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ROADS and Maritime Services Boating Safety Officers are now out in force on NSW waterways as part of Operation Blue Water - the boating safety campaign will see zero tolerance for boaters not carrying the correct safety equipment or following lifejacket laws.

A Roads and Maritime spokesperson said the offshore operation will accompany the inland water operation "You’re the Skipper, You’re Responsible" from Saturday 7 to Sunday 15 February.

“Operation Blue Water aims to reduce the likelihood and severity of offshore boating incidents by ensuring boaters are carrying the correct equipment in open waters,” the spokesperson said.

“In the past five years 256 reported incidents occurred on open waters in NSW resulting in 19 fatalities, 55 serious injuries and 60 minor injuries.

“A large proportion of these incidents occurred as boaters encountered poor weather conditions, hazardous waters or bar conditions at the time of crossing. Operation Blue Water aims to educate boaters to safely prepare, plan and operate vessels offshore.

“BSOs will carry out safety checks to educate boaters about the importance of lifejackets and other safety equipment.

“Boaters are reminded the correct size lifejacket must be provided for each person on board and lifejackets must be in good condition, easily accessible and worn when required.

“Children under 12 must wear a lifejacket at all times in vessels under 4.8 metres, or when in the open part of vessels up to eight metres.

“Other key items of equipment for operating in open waters include distress flares, a map and a marine radio.”

Inland BSOs will target safer behaviours around alcohol consumption and incidents which can occur like fires on inboard petrol engine vessels as part of operation You’re the Skipper, You’re Responsible.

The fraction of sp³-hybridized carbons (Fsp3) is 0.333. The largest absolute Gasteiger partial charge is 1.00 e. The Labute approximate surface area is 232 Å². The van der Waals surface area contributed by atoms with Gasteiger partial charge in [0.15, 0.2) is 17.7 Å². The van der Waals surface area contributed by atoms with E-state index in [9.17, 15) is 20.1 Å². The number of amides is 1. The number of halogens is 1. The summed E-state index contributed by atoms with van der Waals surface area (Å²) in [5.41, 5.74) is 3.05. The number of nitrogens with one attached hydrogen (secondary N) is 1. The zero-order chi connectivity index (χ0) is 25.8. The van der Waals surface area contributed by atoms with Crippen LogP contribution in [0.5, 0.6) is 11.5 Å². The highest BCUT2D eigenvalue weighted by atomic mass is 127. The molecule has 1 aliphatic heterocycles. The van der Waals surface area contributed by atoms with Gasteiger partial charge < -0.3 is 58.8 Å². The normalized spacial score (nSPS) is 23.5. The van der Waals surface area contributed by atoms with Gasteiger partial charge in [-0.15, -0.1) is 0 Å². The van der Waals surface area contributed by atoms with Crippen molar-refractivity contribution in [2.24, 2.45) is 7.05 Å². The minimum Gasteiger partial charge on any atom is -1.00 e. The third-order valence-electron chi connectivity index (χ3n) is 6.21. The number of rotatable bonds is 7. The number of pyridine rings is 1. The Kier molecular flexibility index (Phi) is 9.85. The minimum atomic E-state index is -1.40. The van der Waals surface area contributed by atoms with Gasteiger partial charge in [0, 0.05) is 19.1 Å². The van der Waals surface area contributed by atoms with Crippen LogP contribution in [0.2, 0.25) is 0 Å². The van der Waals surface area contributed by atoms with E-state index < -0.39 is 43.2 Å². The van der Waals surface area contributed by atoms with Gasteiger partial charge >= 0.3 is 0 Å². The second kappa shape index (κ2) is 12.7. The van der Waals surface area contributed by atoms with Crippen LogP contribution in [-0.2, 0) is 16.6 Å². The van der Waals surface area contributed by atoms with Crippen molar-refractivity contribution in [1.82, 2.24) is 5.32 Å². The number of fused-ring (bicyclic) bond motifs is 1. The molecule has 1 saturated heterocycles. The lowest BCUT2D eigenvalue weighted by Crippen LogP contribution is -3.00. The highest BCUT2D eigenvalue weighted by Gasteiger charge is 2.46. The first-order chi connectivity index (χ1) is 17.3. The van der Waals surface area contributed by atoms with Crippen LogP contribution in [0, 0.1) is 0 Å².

“A day out on the water can turn tragic if skippers are not aware of the effects of alcohol when boating,” the spokesperson said.

“In the past two years alcohol has been a contributing factor in at least eight boating incidents resulting in three fatalities and five serious injuries.

“Roads and Maritime BSOs will support NSW Police to conduct random breath tests during standard safety checks.”

Of the 230,000 vessels registered in NSW, around 22 per cent have inboard motors which have an increased risk of explosion and fires. In the past five years, 64 incidents have occurred on NSW waters involving fire or explosions on vessels.

BSOs will also be educating vessel operators on the safe operation of inboard petrol engines as well as the dangers associated with vessel fire, including refuelling, leaving cowlings open to reduce explosive fuel and air vapour mix and regularly inspecting the bilge.

The spokesperson said authorities will have a zero tolerance approach to ignoring lifejacket rules and penalties will apply.

For more information on boating safety and lifejacket requirements, go to www.rms.nsw.gov.au/maritime or http://www.lifejacketwearit.com.au/.

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